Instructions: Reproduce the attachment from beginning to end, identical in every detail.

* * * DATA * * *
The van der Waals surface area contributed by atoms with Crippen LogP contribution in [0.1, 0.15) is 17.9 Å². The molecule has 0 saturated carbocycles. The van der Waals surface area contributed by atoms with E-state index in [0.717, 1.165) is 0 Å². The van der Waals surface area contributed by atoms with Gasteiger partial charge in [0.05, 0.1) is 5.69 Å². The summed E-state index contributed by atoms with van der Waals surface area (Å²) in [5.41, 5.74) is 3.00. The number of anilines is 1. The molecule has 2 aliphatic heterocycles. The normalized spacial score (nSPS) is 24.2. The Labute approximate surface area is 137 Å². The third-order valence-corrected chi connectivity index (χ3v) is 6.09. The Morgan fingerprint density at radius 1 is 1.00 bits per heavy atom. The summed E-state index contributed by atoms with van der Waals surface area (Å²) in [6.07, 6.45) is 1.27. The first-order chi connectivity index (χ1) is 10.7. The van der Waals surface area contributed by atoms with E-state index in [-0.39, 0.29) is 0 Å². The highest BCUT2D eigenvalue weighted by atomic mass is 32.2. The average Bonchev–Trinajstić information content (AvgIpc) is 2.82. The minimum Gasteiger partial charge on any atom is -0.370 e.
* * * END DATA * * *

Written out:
The van der Waals surface area contributed by atoms with Crippen LogP contribution in [0.1, 0.15) is 17.9 Å². The molecule has 0 saturated carbocycles. The van der Waals surface area contributed by atoms with E-state index in [0.717, 1.165) is 0 Å². The van der Waals surface area contributed by atoms with Gasteiger partial charge in [0.05, 0.1) is 5.69 Å². The summed E-state index contributed by atoms with van der Waals surface area (Å²) in [5.41, 5.74) is 3.00. The number of anilines is 1. The molecule has 2 aliphatic heterocycles. The normalized spacial score (nSPS) is 24.2. The Labute approximate surface area is 137 Å². The third-order valence-corrected chi connectivity index (χ3v) is 6.09. The Morgan fingerprint density at radius 1 is 1.00 bits per heavy atom. The summed E-state index contributed by atoms with van der Waals surface area (Å²) in [6.07, 6.45) is 1.27. The first-order chi connectivity index (χ1) is 10.7. The van der Waals surface area contributed by atoms with E-state index in [-0.39, 0.29) is 0 Å². The highest BCUT2D eigenvalue weighted by atomic mass is 32.2. The average Bonchev–Trinajstić information content (AvgIpc) is 2.82. The minimum Gasteiger partial charge on any atom is -0.370 e.